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9/11 Commission bill is more political rhetoric than security oriented

Enzi votes against immobilizing TSA workers and decreasing rural state funding

March 13, 2007

       Washington, D.C. – The U.S. Senate passed a bill today that does not go far enough to protect Americans, ties the hands of workers who ensure airline security and disregards terrorist threats to rural states, according to U.S. Sen. Mike Enzi, R-Wyo., who voted against the measure.

       "This bill falls short. It penalizes Wyoming by slashing homeland security funding based on our small population alone. With several national parks, busy interstates, and Wyoming’s role as one of the country’s largest energy providers, it is a security risk not to provide adequate funding to defend our state against a terrorist attack," said Enzi.

        Enzi supported efforts to retain the small state minimum for State Homeland Security Grant Program (SHSGP) funding, currently .75 percent. The bill reduces the amount to .45 percent and the rest allocated by risk. Enzi cosponsored an amendment to restore the .75 percent level, but the amendment was not included in the bill by a vote of 49-50.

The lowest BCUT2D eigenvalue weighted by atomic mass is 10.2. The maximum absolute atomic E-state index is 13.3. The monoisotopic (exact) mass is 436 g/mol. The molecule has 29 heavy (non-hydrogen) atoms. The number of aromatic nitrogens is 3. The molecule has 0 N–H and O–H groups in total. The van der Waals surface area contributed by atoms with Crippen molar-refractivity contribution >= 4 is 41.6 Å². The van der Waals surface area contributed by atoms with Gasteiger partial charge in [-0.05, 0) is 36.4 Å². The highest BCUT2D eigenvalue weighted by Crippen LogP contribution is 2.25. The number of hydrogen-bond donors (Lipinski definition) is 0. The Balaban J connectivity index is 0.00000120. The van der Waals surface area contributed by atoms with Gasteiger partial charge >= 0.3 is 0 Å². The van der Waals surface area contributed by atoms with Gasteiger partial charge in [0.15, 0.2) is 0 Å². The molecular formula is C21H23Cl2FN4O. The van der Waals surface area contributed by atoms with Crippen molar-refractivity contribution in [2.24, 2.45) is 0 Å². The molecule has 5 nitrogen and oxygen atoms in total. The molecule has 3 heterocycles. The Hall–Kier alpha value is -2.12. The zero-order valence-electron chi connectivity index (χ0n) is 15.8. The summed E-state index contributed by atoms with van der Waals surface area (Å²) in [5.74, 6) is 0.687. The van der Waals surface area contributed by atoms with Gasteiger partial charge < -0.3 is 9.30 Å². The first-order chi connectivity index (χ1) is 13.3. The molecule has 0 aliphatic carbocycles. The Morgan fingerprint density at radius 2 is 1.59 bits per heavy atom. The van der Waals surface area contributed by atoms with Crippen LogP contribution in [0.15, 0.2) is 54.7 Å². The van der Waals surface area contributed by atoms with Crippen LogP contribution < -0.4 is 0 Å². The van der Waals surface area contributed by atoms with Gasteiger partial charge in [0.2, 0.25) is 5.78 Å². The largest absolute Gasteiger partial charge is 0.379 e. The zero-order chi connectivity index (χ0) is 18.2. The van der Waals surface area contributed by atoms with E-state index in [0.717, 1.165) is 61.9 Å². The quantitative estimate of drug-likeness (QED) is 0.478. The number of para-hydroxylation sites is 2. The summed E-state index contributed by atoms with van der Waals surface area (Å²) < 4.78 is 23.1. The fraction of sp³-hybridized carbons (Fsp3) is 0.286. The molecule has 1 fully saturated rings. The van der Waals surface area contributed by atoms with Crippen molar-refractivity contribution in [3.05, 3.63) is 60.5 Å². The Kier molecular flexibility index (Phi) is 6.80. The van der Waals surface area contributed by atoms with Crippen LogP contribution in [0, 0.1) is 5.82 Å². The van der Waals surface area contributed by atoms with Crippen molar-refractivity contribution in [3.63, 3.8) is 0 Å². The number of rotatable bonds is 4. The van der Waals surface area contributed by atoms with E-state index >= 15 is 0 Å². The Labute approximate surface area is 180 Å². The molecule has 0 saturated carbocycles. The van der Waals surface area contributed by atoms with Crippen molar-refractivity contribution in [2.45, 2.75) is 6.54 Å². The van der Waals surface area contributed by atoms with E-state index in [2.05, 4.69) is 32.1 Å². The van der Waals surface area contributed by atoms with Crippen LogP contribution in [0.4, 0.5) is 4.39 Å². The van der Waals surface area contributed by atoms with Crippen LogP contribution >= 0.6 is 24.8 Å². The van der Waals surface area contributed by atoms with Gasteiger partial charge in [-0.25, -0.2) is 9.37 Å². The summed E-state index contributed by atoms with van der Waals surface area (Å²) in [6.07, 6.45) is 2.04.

The "Improving America’s Security Act of 2007", S. 4, also known as the 9/11 Commission bill, includes a provision that would allow federalized Transportation Security Administration (TSA) workers to collectively bargain.

       "TSA workers need to be flexible enough to respond to schedule changes due to terrorist attacks or natural disasters, not bogged down in a union bureaucracy. We are in a global war on terror and our airline security screeners should have the same mobility during a crisis as our military personnel. This bill slows the response time and ties the hands of our airline security management," said Enzi.

        The Senate passed the bill by a vote of 60-38. The bill will now be sent to a conference committee where the House and Senate will reconcile differences.